Diana Hinds discovers why teachers and pupils are happy to give up some of their summer holidays for more time in the classroom Steve Lovell is teaching histograms, painstakingly drawing charts on the board and explaining to his class that the area of each block represents the number of objects in the range. Seems like a normal maths lesson except there are only two students and it is the middle of August, when most people are still enjoying summer holidays.
So what makes a teacher like Steve give up several weeks of his vacation for more time in the classroom? "A bit of extra cash", as he says, is the most obvious answer. This is a summer revision course for GCSE, A-level and international baccalaureate students run by Oxford Science Studies, where teachers can earn up to pound;1,000 a week for intensive tutoring.
But for Steve, who has taught physics for 12 years at the Royal Hospital School, Ipswich, there are other benefits, too.
"I enjoy the atmosphere," he says. "It's very relaxed and the other members of staff are interesting people. You don't get to know the students as well as you do in school, but the teaching is much more focused because you're concentrating on the essential parts of the subject.
"It's also more varied, because you're dealing with different syllabuses. Topics can come up that you haven't looked at for years and that's quite stimulating."
Oxford Science Studies was set up in 1997 by Dr Mario Peters, then a research physicist at Oxford University who had developed a liking for teaching and wanted to establish revision courses that adopted the Oxbridge tutorial approach. His first tutors were science PhDs from the university who were embarking on PGCEs. As demand for the courses grew, he began to advertise for teachers, too, in a wider range of subjects.
"It turns out that teachers, like academics, value the chance to earn a bit more in the summer," says Dr Peters.
Summer courses took longer to catch on with students compared with the more popular Christmas and Easter courses that Oxford Science Studies also runs. Dr Peters' first summer course, for which he hired a whole college, attracted only three boys. But numbers have grown to 70 students a week in the summer, including some from overseas. The residential courses are held in the traditional public school environment of St Edward's, Oxford, and the average class size is two to three, with many students taught on a one-to-one basis.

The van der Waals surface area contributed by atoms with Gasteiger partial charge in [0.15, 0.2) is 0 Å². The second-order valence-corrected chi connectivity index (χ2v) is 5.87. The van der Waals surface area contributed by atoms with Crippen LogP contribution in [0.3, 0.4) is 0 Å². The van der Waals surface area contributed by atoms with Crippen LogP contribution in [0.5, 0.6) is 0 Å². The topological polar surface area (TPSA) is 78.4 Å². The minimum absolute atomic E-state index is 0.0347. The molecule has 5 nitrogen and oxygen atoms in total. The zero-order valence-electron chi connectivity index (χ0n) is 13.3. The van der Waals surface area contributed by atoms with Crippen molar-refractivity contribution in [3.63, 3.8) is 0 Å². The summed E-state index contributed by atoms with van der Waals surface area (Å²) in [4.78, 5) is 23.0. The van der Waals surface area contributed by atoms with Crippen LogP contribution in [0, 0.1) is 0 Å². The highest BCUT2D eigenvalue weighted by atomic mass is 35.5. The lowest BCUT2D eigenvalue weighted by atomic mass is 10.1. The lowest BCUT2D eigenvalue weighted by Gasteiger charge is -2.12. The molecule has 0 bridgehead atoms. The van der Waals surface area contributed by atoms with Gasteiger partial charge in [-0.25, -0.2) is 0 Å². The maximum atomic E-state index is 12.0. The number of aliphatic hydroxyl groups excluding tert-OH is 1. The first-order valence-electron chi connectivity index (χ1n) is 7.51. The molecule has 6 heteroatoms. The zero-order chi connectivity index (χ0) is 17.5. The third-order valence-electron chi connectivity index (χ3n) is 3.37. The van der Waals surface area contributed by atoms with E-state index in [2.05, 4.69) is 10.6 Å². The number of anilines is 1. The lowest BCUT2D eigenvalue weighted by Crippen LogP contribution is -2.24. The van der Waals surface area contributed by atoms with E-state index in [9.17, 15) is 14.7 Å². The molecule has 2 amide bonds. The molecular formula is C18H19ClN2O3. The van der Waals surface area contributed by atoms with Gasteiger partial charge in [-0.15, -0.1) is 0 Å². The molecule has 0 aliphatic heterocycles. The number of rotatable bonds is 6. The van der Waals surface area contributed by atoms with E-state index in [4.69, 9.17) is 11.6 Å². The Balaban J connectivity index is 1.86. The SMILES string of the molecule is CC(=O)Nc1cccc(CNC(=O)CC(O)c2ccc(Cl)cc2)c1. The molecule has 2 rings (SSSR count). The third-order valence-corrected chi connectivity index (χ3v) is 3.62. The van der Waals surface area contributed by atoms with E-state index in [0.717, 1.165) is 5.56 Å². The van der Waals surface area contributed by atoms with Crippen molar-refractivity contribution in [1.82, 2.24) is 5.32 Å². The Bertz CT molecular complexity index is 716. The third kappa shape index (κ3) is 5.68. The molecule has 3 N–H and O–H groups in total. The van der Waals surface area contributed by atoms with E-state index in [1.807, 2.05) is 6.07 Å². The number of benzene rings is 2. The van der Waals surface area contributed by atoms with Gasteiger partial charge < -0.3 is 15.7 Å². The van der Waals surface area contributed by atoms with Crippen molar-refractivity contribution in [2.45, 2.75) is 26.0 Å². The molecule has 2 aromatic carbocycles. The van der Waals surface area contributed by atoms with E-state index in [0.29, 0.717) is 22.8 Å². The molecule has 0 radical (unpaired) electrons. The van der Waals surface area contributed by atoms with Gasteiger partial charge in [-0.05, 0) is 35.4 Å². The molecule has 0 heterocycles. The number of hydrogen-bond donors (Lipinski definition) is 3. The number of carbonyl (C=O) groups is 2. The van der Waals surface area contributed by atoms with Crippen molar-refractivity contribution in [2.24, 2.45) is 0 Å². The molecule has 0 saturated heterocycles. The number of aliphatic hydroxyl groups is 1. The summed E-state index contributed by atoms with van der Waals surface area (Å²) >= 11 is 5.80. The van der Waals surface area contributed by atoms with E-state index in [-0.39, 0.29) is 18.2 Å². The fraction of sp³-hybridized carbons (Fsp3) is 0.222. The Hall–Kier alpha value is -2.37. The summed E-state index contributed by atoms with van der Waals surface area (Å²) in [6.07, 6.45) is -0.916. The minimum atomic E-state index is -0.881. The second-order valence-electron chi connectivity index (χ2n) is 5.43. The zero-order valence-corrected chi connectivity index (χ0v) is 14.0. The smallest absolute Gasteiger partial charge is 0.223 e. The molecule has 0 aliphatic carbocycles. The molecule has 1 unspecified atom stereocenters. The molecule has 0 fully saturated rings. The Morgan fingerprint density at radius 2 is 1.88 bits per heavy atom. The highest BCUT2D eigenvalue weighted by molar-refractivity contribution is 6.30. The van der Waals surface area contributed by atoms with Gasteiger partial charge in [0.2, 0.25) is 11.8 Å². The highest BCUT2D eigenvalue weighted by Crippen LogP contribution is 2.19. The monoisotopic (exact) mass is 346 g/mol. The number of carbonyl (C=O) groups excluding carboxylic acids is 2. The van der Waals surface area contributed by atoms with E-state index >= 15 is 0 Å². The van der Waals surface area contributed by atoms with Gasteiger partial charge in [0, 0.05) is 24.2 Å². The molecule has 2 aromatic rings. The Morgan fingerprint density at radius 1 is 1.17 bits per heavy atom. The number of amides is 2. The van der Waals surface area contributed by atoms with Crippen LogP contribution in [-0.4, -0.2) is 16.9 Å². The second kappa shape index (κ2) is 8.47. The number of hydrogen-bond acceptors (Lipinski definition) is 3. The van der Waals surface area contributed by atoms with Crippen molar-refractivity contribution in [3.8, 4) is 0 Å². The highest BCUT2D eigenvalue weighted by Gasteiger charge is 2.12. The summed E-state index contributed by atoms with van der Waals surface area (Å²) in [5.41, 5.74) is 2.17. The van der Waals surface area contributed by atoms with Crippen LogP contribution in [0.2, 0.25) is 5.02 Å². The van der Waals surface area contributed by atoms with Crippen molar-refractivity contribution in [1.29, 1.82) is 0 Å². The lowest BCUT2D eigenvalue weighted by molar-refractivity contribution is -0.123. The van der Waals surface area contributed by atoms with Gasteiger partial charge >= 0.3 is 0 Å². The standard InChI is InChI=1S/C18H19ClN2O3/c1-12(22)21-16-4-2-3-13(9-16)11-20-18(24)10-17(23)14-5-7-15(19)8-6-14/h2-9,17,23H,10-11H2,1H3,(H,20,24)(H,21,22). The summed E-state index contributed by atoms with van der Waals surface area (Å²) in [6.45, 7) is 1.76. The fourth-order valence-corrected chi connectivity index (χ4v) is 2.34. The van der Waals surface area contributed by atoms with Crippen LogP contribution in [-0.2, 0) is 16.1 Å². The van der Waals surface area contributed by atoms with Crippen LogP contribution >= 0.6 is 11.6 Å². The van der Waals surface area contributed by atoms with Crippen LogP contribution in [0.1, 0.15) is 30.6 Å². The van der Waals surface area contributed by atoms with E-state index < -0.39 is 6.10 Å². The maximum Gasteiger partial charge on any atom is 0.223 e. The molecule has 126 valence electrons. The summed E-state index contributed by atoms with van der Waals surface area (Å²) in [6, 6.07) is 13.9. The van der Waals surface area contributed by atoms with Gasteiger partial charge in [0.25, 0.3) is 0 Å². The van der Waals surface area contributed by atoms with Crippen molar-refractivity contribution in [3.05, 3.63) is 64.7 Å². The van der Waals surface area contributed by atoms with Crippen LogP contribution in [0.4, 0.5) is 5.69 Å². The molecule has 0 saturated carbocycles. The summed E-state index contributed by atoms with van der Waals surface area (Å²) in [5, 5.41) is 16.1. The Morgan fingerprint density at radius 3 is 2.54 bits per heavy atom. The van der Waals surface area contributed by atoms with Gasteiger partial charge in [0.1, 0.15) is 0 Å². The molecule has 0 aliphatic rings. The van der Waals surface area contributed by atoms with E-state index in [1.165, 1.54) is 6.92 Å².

"From the teachers' point of view, the summer course is probably the nicest one to teach," says Nick Strugnell, course director. "The students aren't freaking out about their exams and there is time to address any problems calmly."
Nicola Marshall, a biology teacher from Tudor Hall School, near Banbury, has been teaching on the courses since she finished her PGCE eight years ago (see box, above). She is glad of the extra money but also likes the fact that the summer courses set her up really well for the autumn in terms of sharpening her subject knowledge.
Renata Calverley taught English for 35 years, including 20 years at Aylesbury High School, Buckinghamshire, and has been involved with Oxford Science Studies since she retired seven years ago. "I genuinely love teaching and that is why I started tutoring when I retired. I find these courses very worthwhile and I think we do help a lot of people in all sorts of ways." She works with the pupils one-to-one and finds them "very interesting". In tutoring, she says, "you can focus in and help someone with their particular needs. I don't see myself as a great academic, but I think I can enthuse people because I love the subject and I believe in what I'm doing."